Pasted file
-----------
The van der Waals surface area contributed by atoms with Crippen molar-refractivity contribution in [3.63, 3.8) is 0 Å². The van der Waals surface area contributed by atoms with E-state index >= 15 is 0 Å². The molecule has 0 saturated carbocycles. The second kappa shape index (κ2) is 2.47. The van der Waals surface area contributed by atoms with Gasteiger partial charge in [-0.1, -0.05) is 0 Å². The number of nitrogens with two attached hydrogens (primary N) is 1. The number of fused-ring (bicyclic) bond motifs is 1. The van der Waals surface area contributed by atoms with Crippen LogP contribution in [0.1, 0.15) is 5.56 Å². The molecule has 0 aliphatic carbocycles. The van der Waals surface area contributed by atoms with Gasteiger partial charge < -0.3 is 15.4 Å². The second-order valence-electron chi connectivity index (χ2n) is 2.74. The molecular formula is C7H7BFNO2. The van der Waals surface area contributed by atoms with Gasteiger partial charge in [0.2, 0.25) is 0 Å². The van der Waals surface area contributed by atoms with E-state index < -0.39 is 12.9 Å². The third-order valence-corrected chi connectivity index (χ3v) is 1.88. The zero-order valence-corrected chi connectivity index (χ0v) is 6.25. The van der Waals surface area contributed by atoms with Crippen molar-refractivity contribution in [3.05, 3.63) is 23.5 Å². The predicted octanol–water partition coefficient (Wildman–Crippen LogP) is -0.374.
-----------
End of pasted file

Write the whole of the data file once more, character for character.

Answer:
The van der Waals surface area contributed by atoms with Crippen molar-refractivity contribution in [3.63, 3.8) is 0 Å². The van der Waals surface area contributed by atoms with E-state index >= 15 is 0 Å². The molecule has 0 saturated carbocycles. The second kappa shape index (κ2) is 2.47. The van der Waals surface area contributed by atoms with Gasteiger partial charge in [-0.1, -0.05) is 0 Å². The number of nitrogens with two attached hydrogens (primary N) is 1. The number of fused-ring (bicyclic) bond motifs is 1. The van der Waals surface area contributed by atoms with Crippen LogP contribution in [0.1, 0.15) is 5.56 Å². The molecule has 0 aliphatic carbocycles. The van der Waals surface area contributed by atoms with Gasteiger partial charge < -0.3 is 15.4 Å². The second-order valence-electron chi connectivity index (χ2n) is 2.74. The molecular formula is C7H7BFNO2. The van der Waals surface area contributed by atoms with Gasteiger partial charge in [0.2, 0.25) is 0 Å². The van der Waals surface area contributed by atoms with E-state index < -0.39 is 12.9 Å². The third-order valence-corrected chi connectivity index (χ3v) is 1.88. The zero-order valence-corrected chi connectivity index (χ0v) is 6.25. The van der Waals surface area contributed by atoms with Crippen molar-refractivity contribution in [3.05, 3.63) is 23.5 Å². The predicted octanol–water partition coefficient (Wildman–Crippen LogP) is -0.374.